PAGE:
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'Shock-and-awe': The risks posed by rudimentary weaponized drones

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Rachel Rhodes

Venezuelan President Nicolas Madura survived an apparent assassination attempt carried out by drones on Saturday, Aug. 4 while speaking to a crowd in the capital city of Caracas.


Associate Professor in Cornell University’s Department of Government

Sarah Kreps

Associate Professor in Cornell University’s Department of Government

Sarah Kreps is the author of two books on drone warfare, Drones: What Everyone Needs to Know and Drone Warfare. She says that drones like those Venezuelan authorities say were used to target Maduro are less lethal than other assassination methods, but are accessible and effective at terrorizing both civilians and political leaders.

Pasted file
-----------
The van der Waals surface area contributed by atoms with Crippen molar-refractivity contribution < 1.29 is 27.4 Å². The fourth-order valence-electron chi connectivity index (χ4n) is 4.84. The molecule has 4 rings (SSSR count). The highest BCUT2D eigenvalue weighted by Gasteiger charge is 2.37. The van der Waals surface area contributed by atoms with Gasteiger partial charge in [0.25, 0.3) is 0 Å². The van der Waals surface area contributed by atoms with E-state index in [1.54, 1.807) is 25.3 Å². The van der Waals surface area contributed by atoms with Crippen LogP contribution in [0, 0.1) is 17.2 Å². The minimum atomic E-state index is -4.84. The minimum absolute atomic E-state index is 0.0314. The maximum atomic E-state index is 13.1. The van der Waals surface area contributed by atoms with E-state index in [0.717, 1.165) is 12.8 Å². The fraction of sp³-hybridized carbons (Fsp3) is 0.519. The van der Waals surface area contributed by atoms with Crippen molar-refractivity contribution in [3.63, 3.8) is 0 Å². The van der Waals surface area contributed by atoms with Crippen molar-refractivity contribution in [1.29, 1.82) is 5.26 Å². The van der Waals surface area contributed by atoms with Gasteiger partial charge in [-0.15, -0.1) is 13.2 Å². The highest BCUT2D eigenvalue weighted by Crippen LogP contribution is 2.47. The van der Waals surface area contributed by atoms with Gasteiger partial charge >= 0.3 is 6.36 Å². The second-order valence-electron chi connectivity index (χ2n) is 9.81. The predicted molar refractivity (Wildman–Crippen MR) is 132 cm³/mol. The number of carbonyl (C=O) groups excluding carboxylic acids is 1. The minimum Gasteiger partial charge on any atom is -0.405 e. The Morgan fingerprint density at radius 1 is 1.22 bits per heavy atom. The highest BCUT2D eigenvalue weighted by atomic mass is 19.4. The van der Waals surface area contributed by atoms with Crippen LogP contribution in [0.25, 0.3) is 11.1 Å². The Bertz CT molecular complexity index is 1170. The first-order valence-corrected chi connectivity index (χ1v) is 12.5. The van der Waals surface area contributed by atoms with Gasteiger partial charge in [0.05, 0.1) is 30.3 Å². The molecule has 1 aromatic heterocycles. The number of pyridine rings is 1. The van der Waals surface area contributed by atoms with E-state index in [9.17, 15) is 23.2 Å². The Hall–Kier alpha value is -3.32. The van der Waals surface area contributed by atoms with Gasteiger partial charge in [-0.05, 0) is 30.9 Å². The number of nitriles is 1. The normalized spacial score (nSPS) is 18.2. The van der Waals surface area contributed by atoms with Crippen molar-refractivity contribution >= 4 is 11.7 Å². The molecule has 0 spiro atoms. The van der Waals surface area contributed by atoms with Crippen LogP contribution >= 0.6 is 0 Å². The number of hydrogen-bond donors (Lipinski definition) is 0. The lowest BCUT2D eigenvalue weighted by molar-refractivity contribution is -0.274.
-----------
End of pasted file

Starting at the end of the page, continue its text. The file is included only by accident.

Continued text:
Kreps says:

“Drone experts have long warned of the possibility that drones could be used for political assassination. All individuals or groups need to pull this off is a rudimentary drone they can buy online and some explosives.

“Skeptics would say that there are more lethal alternatives for targeting a political leader, like semi-automatic guns, because drones bought online have a low payload, meaning that they are generally unable to carry large quantities of explosives.

“But terrorist groups in the Middle East have used low payload drones—some booby-trapped, others armed with grenades—to kill adversaries on the battlefield. They exploit the element of surprise and do not need to kill many people to be disruptive.

“When it comes to civilians and political leaders, the effects of drone use are potentially even more significant: almost an infinite number of ‘soft targets’ and a psychological shock-and-awe that can terrorize the population regardless of how many people are actually killed or wounded.”


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